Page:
Composition of some Smectites and Diagenetic Illitic Clays and Implications for their Origin

P. H. Nadeau and D. C. Bain
Department of Mineral Soils, The Macaulay Institute for Soil Research Craigiebuckler, Aberdeen AB9 2QJ, Scotland, United Kingdom

Abstract: Chemical analysis by X-ray fluorescence (XRF) and calculated structural formulae of clay-size fractions of smectites from Cretaceous bentonites and illitic clays from Cretaceous, Devonian, and Ordovician bentonites and Jurassic and Permian sandstones indicate the nature and extent of various types of ionic substitution. The determination of tetrahedral (Al, Si) and octahedral (Al, Mg, Fe) composition shows the variable chemistry of these materials. Structural formulae of the illitic clays show that they have tetrahedral charges between 0.4 and 0.8 per half unit cell, and can be divided into phengitic types having octahedral charges of 0.2–0.4 and muscovitic types having octahedral charges <0.2. Evaluation of the formulae in the light of X-ray powder diffraction (XRD) and transmission electron microscopy (TEM) data shows that the occupancy of non-exchangeable interlayer sites (predominantly K) varies from 47% to 90% of that of ideal muscovite. In some minerals as much as 20% of these sites is occupied by ammonium ions (determined independently). The amount of surface silicate charge balanced by non-exchangeable cations versus that balanced by exchangeable cations has been examined in conjunction with TEM data and suggests that in most samples the charges are about equal. The octahedral composition of smectites in Cretaceous bentonites precludes their having served as transformation precursors for most of the Cretaceous illitic bentonites. The results suggest that these illitic clays originated by neoformation.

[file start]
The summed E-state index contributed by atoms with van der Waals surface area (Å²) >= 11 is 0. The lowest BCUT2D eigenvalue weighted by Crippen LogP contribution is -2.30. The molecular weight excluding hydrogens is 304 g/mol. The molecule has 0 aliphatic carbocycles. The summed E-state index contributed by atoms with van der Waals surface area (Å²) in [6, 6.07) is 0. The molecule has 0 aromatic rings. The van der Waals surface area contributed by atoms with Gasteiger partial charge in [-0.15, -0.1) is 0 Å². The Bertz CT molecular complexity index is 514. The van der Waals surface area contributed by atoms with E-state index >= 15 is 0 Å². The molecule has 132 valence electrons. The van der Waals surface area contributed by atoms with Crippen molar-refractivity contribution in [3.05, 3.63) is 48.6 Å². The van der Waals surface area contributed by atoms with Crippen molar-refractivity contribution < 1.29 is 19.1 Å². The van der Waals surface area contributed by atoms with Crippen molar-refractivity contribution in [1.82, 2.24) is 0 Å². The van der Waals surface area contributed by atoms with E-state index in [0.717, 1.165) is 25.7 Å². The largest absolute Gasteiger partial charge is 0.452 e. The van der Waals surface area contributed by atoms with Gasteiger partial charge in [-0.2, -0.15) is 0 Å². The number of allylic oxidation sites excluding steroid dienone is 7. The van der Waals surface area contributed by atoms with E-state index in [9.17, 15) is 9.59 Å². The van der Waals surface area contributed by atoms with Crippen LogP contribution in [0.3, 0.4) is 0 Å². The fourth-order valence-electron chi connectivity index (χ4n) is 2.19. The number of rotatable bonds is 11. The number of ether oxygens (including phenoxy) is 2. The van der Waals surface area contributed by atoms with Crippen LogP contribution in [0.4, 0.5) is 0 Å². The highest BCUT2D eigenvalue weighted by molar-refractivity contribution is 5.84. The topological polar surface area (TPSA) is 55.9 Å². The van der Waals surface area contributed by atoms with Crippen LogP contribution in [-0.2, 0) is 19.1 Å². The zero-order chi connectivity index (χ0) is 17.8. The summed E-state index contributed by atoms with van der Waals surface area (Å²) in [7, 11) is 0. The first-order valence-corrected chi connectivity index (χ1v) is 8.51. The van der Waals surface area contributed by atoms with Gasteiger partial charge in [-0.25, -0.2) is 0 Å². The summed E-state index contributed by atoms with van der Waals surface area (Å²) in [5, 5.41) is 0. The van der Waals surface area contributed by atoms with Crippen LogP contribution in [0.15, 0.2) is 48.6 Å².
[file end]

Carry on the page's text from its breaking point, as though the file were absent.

Key Words: Bentonite • Chemical composition • Illite • Interstratified • Layer charge • Potassium • Smectite • X-ray fluorescence

Clays and Clay Minerals; August 1986 v. 34; no. 4; p. 455-464; DOI: 10.1346/CCMN.1986.0340412
© 1986, The Clay Minerals Society
Clay Minerals Society (www.clays.org)